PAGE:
Got yourself a beautiful handwoven wool rug, and now wondering how to best take care of it? I’ll be happy to share the three simple steps that have worked for me over the years:
1. Shake the rug outside often
Get those loose wool fibers and any accumulated dust/dirt off by shaking the rug outside as often as possible. It feels good to see all the stuff come off the rug in the air! In my case, it’s usually more dog hair than anything… I shake all the rugs whenever I vacuum or sweep the house (a couple of times a week).
2. Let the rug take in the sun
Hang outside in the garden, balcony, anywhere the rug can take in some sunshine. Wool naturally has dust mite-repelling properties, but I figure adding some sunshine always helps, since I like to keep animals around. I was also told in the Netherlands that wool can be taken outside on a sunny winter day for self-cleaning. It’s generally understood that wool should be washed as little as possible, so make sure to do these first two steps often to avoid Step 3.
3. Machine-wash in gentle cycle
Because I’m pretty messy, I DO end up needing to wash my wool rugs once in a while. And it has not been a problem for me at all. Keep in mind that the more movement, the more likely for the rug to felt and shrink, and the same goes for temperature – the higher the water temperature, the more felting. I only use cold water because I don’t want my rugs to shrink.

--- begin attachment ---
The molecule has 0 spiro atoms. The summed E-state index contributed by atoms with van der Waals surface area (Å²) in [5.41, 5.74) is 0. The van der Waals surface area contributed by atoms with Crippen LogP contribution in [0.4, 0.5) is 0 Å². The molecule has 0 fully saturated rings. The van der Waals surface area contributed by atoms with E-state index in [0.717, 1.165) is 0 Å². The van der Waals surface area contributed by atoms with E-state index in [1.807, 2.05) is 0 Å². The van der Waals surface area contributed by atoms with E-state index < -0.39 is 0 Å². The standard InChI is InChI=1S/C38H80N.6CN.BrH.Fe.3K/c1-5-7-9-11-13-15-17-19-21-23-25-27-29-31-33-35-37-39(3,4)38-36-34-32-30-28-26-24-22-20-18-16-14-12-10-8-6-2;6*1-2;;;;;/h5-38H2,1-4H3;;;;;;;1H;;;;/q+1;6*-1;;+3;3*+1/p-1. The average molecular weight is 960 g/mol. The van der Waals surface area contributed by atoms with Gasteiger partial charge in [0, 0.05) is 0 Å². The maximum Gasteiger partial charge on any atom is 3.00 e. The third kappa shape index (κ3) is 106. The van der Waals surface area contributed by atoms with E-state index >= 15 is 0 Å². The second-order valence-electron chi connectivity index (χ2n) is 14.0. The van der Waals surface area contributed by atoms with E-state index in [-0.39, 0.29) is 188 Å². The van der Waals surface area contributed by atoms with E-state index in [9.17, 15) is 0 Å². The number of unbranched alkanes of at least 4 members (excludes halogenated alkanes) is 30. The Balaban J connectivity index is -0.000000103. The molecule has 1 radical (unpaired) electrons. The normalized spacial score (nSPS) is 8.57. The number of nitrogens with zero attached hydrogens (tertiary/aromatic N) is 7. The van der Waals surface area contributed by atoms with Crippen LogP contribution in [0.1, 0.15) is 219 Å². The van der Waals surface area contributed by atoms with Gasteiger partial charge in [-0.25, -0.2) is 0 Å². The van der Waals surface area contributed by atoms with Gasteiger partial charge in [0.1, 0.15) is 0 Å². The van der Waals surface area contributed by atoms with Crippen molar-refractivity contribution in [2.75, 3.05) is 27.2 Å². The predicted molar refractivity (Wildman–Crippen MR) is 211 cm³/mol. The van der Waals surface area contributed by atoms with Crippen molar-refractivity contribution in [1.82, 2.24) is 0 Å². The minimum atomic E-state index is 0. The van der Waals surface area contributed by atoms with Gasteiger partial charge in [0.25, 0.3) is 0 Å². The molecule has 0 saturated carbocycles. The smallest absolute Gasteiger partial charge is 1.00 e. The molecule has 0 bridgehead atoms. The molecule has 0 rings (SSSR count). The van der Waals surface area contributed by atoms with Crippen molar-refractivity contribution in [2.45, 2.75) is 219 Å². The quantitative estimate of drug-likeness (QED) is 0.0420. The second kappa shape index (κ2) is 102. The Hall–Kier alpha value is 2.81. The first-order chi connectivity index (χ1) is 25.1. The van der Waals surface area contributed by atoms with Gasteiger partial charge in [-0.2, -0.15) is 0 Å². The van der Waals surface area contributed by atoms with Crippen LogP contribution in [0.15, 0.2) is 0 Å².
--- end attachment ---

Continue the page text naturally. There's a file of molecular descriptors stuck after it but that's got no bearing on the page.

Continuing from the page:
If you have an already-felted rug, note that those are more durable than the non-felted type. This is because the fibers have interlocked, making it very hard for holes to form (and harder for them to expand, the way non-felted items might unravel). Felted rugs can handle rougher treatment (even during washing) than non-felted ones.
I learned that some washing machines have a setting specifically for wool. This works fine! Make sure to use gentle detergent and line-dry outside. Definitely don’t dry in a dryer unless you REALLY want your rug to shrink 😆
That’s really all I do for my wool rugs that I use all the time both inside and outside at home. I even have a few pieces my dog has used since puppyhood (that’s 7 years ago!) that are still intact and working well.
Here’s to many years of wool rug-using!